The drizzle turns to rain but doesn’t dampen our spirits. We have a very good, if slightly pricey lunch, at The Refectory in the cathedral where there’s also a small display of local art and crafts. I buy a very pleasing Christmas present from the arty lady at the desk who is no longer young but is lovely to look at with her chic black polo-neck, oversize black glasses and poppy red hair and lipstick. We talk about Coast magazine and the Donna Tartt book she’s readi…

Sunshine and Showers

‘So,’ says our postman, handing me a thick wodge of A5 envelopes, ‘you’ve got a good bundle today; all these are for you!’. Smiling weakly, I wait until I’ve closed the door before giving a little sigh at the latest deluge of paperwork. If there’s one thing I’ve learned in my two years assisting with the Romantic Novelists’ Association ‘Romantic Novel of the Year’ awards it’s the value of a good postman, one who’ll keep your parcels out the rain when you’re not in, takes a sensible approach to the occasional underpaid envelope and, er, provides feedback on your running times.

Last year I was fielding parcels of books; receiving them from authors and sending them out to readers for judging, but it seems I was a bit optimistic to think that taking over as official score keeper for the awards would be any less time-consuming. Every entry is read initially by three readers who award points for all aspects of the books. The totals go to three of us by email and then the paper copies com…

Walking Pace

Eye worries apart, I decide I can’t sit around like Chicken Licken waiting for the sky to fall in so I take myself out for a run. It feels good, so good in fact that I discover when I check my watch that I’ve run my fastest 5k ever. 
Hmm, so much for taking it easy.  But I also make time for plenty of reading; some new fiction and some old favourites too, like BB’s Little Grey Men and Down The Bright Stream, prescient depictions of a fragile English countryside irrevocably changed by human activity. Non-fiction draws me back to another comfort read, Roger Deakin’s Waterlog which is now on my Kindle so I can revisit the secret world of wild swimming whenever I like and his Wildwood which is a treat in store.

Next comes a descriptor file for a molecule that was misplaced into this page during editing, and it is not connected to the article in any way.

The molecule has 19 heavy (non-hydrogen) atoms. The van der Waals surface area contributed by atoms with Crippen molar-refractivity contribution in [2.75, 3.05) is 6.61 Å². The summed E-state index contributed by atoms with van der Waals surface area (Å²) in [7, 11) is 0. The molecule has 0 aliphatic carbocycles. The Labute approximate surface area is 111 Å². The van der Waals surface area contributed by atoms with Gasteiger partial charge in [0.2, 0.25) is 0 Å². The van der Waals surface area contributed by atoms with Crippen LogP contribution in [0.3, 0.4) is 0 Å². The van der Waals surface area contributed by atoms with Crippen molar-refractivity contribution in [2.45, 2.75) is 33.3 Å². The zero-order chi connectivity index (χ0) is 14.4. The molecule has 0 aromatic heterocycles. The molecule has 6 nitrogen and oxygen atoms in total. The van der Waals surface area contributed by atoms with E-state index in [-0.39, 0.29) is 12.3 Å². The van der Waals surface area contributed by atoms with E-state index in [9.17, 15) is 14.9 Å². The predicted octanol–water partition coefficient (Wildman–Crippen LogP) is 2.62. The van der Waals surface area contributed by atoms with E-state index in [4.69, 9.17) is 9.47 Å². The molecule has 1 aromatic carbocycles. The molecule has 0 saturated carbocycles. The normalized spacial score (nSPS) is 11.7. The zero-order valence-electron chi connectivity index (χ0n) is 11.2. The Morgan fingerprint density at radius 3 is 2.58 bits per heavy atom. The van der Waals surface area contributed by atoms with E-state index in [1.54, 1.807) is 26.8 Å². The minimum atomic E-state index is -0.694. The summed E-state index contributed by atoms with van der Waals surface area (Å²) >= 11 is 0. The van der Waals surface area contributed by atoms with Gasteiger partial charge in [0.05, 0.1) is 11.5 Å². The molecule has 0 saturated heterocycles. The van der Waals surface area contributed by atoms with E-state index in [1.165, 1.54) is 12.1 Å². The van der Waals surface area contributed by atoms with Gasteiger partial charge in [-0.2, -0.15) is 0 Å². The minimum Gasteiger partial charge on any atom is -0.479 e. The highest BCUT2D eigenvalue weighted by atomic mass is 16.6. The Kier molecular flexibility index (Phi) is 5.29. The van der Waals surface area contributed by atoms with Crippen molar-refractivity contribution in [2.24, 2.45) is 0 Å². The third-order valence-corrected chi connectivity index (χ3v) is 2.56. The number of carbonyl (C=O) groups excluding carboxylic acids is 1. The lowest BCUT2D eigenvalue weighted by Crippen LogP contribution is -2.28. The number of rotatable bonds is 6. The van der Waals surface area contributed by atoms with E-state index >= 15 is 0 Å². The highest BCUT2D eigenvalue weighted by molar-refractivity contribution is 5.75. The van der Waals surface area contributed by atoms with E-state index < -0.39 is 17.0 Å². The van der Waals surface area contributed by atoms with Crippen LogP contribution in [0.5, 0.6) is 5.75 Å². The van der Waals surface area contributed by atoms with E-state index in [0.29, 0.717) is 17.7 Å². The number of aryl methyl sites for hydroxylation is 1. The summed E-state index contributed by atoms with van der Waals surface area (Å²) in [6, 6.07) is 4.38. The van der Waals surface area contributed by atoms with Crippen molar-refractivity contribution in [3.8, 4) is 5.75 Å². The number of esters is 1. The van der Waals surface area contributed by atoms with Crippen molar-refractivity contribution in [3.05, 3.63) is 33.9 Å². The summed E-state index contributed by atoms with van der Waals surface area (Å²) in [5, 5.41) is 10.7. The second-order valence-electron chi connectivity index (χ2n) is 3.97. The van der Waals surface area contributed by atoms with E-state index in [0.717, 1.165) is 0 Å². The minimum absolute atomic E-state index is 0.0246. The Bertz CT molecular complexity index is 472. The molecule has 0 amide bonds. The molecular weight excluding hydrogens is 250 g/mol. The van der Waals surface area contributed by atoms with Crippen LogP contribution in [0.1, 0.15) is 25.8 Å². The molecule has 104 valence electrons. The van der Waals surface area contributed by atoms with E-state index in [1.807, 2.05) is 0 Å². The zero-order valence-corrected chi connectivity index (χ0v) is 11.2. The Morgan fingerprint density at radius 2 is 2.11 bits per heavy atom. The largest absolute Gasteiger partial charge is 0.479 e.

The weekend brings a visit from Rose and her husband Si so we decide to take a slow walk to the secret beach. Although the weather’s grey there’s a wealth of autumn colour along the way.
Then it's a slow walk home for a well-deserved cup of tea and a big slice of home-made cake!

Flashing and Dashing

‘And this,’ the A&E doctor tells us showing us into a treatment room at the end of a corridor, ‘is also our ebola room!’ There’s comfort of a sort to be had in the fact that I’m not actually surrounded by staff in protective clothing, and also that I’ve been fast-tracked through casualty … although that in itself is rather worrying. I’ve had to seek emergency treatment for a flashing light show in my right eye which could be a posterior vitreous detachment – like the one I experienced in my left eye – or it might be the start of something more sinister like a retinal detachment and the only way to know is to seek expert medical help. Fast.

The ebola room, it turns out, usually serves as The Eye Room, and after a couple of basic eyes tests, further help is summoned. After a nervous wait, I’m thoroughly and efficiently examined by the on-call ophthalmologist who declares my eyes to be in surprisingly good shape for someone so short-sighted but to seek help immediately if the sympto…

What a Difference The 'Diff Made!

The last thing I do, before leaving the car to make my way to the start of the Cardiff Half Marathon, is to tell Tom that I love him. The horrific attack on ordinary people at the Boston Marathon in April 2013 has added an unspoken, ‘What if?’ to the pre-race nerves and the Cardiff Half Marathon is now the biggest half marathon in Britain after The Great North Run. It’s a chilly morning and the rain starts to fall as I walk to Cardiff Castle and find my timing pen. The atmosphere’s subdued; not quite so much of the banter which often marks the countdown to the start. I wrap my bin bag round my shoulders to keep warm and let go of all those nagging thoughts and fears leaving a clear calm space where I can focus on the race. A klaxon sounds but it’s almost six minutes before I cross the start line – and then we’re off!